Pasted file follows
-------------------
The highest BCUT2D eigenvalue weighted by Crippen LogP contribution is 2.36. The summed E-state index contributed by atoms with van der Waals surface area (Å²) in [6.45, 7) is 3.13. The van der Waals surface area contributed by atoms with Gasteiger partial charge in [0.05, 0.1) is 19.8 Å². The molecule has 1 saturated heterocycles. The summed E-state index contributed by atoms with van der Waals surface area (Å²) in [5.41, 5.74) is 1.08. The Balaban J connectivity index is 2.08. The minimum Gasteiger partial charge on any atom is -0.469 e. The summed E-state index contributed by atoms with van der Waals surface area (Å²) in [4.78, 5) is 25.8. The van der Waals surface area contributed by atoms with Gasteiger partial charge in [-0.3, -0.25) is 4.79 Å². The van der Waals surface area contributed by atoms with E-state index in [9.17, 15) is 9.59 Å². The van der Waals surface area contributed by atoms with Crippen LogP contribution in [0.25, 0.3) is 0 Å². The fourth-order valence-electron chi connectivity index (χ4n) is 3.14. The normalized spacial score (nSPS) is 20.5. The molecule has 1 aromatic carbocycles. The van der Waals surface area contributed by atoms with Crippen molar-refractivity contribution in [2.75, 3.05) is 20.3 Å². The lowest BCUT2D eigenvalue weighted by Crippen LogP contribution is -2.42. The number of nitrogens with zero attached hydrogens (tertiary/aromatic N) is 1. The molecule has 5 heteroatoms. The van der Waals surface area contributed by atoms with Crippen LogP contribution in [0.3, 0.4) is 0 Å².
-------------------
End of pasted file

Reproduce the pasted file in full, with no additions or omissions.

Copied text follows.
The highest BCUT2D eigenvalue weighted by Crippen LogP contribution is 2.36. The summed E-state index contributed by atoms with van der Waals surface area (Å²) in [6.45, 7) is 3.13. The van der Waals surface area contributed by atoms with Gasteiger partial charge in [0.05, 0.1) is 19.8 Å². The molecule has 1 saturated heterocycles. The summed E-state index contributed by atoms with van der Waals surface area (Å²) in [5.41, 5.74) is 1.08. The Balaban J connectivity index is 2.08. The minimum Gasteiger partial charge on any atom is -0.469 e. The summed E-state index contributed by atoms with van der Waals surface area (Å²) in [4.78, 5) is 25.8. The van der Waals surface area contributed by atoms with Gasteiger partial charge in [-0.3, -0.25) is 4.79 Å². The van der Waals surface area contributed by atoms with E-state index in [9.17, 15) is 9.59 Å². The van der Waals surface area contributed by atoms with Crippen LogP contribution in [0.25, 0.3) is 0 Å². The fourth-order valence-electron chi connectivity index (χ4n) is 3.14. The normalized spacial score (nSPS) is 20.5. The molecule has 1 aromatic carbocycles. The van der Waals surface area contributed by atoms with Crippen molar-refractivity contribution in [2.75, 3.05) is 20.3 Å². The lowest BCUT2D eigenvalue weighted by Crippen LogP contribution is -2.42. The number of nitrogens with zero attached hydrogens (tertiary/aromatic N) is 1. The molecule has 5 heteroatoms. The van der Waals surface area contributed by atoms with Crippen LogP contribution in [0.3, 0.4) is 0 Å².